Cast a Deadly Spell is interesting as a historical artifact. While the film wears the trappings of the Cthulhu mythos, with the Necronomicon being the focus of the plot, and the protagonist bearing the name of H. P. Lovecraft (though with a different first name than the spectacularly racist author), it has almost more in common with the Hardboiled Detective variety of Urban Fantasy that we now associate with books like the Harry Dresden series. It’s not by any stretch the first urban fantasy work – Mike Resnick’s John Justin Mallory novels and War for the Oaks pre-dates it, with Resnick’s series also being hard-boiled detective fiction. But by being a movie made for HBO, it provided the genre a level of visibility that it had never before seen. But is it good?
The film follows Harry Philips Lovecraft (Fred Ward), who is, as the lead-in indicated, a hardboiled PI. He works in 1948 Los Angeles, where magic has become commonplace, but where Harry personally eschews it. Harry ends up being hired by wealthy person Amos Hackshaw (David Warner) to find a stolen copy of the Necronomicon, and ends up facing off with a Mobster, Harry Bordon (Clancy Brown), who was also Harry’s former partner when he was back on the force, who also has an interest in finding the book.
Let’s get the baggage out of the way first – Cast a Deadly Spell starts to interrogate its setting, but never quite does it well. The rampant development around Los Angeles that happened in the post-war period here is being carried out rather than by underpaid and overworked POC labor, it’s instead being done by literal zombies (of the Voodoo variety, not the Romero variety), shipped in from Haiti. It’s very lightly commented on, but the racial and economic implications are just quietly ignored. One of the significant characters in the film is a Trans woman, and while the script paints her as a very sympathetic figure, she’s also frequently misgendered in dialog by Harry, and ends up getting killed off after she’s fulfilled her role in the narrative.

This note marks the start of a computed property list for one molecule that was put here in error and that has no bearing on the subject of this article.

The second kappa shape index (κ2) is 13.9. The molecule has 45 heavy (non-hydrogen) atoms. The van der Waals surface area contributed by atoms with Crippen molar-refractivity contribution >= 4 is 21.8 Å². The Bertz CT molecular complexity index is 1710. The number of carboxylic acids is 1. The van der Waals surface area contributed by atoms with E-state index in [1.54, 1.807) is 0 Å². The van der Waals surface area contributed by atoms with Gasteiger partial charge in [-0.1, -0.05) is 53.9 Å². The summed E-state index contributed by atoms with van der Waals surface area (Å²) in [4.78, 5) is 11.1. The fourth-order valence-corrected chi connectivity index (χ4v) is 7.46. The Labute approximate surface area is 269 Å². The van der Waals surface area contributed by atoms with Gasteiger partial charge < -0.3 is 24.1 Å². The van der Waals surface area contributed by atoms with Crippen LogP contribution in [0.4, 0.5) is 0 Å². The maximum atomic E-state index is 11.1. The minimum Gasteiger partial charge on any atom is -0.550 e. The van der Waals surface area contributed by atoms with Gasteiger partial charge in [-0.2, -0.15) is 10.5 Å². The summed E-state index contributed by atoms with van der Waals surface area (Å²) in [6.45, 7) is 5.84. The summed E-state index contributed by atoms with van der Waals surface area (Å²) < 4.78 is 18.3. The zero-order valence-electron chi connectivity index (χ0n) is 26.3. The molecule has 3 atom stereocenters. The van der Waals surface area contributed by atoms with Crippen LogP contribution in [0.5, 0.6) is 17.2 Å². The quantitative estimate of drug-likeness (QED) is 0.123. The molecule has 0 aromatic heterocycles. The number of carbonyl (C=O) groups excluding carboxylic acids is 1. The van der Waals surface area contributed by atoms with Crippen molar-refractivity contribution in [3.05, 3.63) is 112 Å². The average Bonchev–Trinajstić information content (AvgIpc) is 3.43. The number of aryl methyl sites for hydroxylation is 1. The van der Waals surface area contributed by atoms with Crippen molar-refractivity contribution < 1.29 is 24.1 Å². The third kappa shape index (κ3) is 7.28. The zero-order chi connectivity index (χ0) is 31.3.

On the one hand, yes, this is the late ‘40s, going into the ‘50s, and things were a less tolerant time. On the other hand, Peter Gunn came out 10 years after this film was set, and well before this film was made, and Gunn treated discrimination against people of color far more seriously (complete with PoC characters turning to Gunn for assistance explicitly because they could not turn to the police due to systemic racism within the police department). That said, on the other side of things, the film does have Lovecraft’s landlady, who is a practicing witch who is also very Polish, played by a black actress, so, points for that.
Similarly, the film’s cast is fantastic – Ward is a tremendous actor, and while he’s replaced by Dennis Hopper in the sequel, most of my encounters with Hopper’s work as an actor have not impressed me, and I suspect it would be a step down. Otherwise, the rest of the cast is great – Clancy Brown and David Warner are tremendous actors no matter what they’re in. The film does fall into the issue of casting a cis actor in a trans role, which is another issue that was not uncommon for the time.
Ultimately, I thought this was a fun, though somewhat problematic, film, and there are plenty of other more problematic films that fare far worse in hindsight. I’d say this is worth giving a watch.
Currently most of the physical releases of Cast a Deadly Spell are out of print, but the film is currently available for streaming (in HD, which none of the physical releases are) on HBO Max.
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